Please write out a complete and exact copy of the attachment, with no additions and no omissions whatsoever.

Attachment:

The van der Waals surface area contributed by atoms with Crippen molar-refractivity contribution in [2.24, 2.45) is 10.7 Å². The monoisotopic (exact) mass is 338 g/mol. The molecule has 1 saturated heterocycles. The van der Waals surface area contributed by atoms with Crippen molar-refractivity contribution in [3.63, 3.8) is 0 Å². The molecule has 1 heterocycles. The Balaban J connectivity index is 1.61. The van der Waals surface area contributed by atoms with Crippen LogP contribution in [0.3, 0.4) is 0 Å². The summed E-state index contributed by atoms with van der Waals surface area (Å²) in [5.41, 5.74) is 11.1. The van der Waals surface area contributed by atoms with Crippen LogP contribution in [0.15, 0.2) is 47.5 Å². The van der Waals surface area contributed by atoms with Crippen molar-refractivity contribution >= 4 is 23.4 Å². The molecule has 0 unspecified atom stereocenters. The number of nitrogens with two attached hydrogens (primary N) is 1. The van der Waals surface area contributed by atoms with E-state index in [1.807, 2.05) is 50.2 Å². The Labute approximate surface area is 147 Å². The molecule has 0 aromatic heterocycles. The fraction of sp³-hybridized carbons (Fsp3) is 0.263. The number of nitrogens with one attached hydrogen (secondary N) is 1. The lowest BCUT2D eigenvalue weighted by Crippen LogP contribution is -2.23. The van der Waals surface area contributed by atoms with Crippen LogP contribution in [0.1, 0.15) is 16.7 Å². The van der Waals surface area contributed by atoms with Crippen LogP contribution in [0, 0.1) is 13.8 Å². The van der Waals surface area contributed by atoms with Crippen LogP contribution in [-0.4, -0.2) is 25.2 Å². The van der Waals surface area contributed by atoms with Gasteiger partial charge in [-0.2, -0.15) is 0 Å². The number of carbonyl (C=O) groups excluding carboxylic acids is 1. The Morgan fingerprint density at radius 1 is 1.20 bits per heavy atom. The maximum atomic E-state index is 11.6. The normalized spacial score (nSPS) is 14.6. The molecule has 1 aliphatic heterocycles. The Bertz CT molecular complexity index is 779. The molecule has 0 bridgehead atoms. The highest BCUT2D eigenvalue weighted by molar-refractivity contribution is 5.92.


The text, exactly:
The van der Waals surface area contributed by atoms with Crippen molar-refractivity contribution in [2.24, 2.45) is 10.7 Å². The monoisotopic (exact) mass is 338 g/mol. The molecule has 1 saturated heterocycles. The van der Waals surface area contributed by atoms with Crippen molar-refractivity contribution in [3.63, 3.8) is 0 Å². The molecule has 1 heterocycles. The Balaban J connectivity index is 1.61. The van der Waals surface area contributed by atoms with Crippen LogP contribution in [0.3, 0.4) is 0 Å². The summed E-state index contributed by atoms with van der Waals surface area (Å²) in [5.41, 5.74) is 11.1. The van der Waals surface area contributed by atoms with Crippen LogP contribution in [0.15, 0.2) is 47.5 Å². The van der Waals surface area contributed by atoms with Crippen molar-refractivity contribution >= 4 is 23.4 Å². The molecule has 0 unspecified atom stereocenters. The number of nitrogens with two attached hydrogens (primary N) is 1. The van der Waals surface area contributed by atoms with E-state index in [1.807, 2.05) is 50.2 Å². The Labute approximate surface area is 147 Å². The molecule has 0 aromatic heterocycles. The fraction of sp³-hybridized carbons (Fsp3) is 0.263. The number of nitrogens with one attached hydrogen (secondary N) is 1. The lowest BCUT2D eigenvalue weighted by Crippen LogP contribution is -2.23. The van der Waals surface area contributed by atoms with Crippen LogP contribution in [0.1, 0.15) is 16.7 Å². The van der Waals surface area contributed by atoms with Crippen LogP contribution in [0, 0.1) is 13.8 Å². The van der Waals surface area contributed by atoms with Crippen LogP contribution in [-0.4, -0.2) is 25.2 Å². The van der Waals surface area contributed by atoms with Gasteiger partial charge in [-0.2, -0.15) is 0 Å². The number of carbonyl (C=O) groups excluding carboxylic acids is 1. The Morgan fingerprint density at radius 1 is 1.20 bits per heavy atom. The maximum atomic E-state index is 11.6. The normalized spacial score (nSPS) is 14.6. The molecule has 1 aliphatic heterocycles. The Bertz CT molecular complexity index is 779. The molecule has 0 bridgehead atoms. The highest BCUT2D eigenvalue weighted by molar-refractivity contribution is 5.92.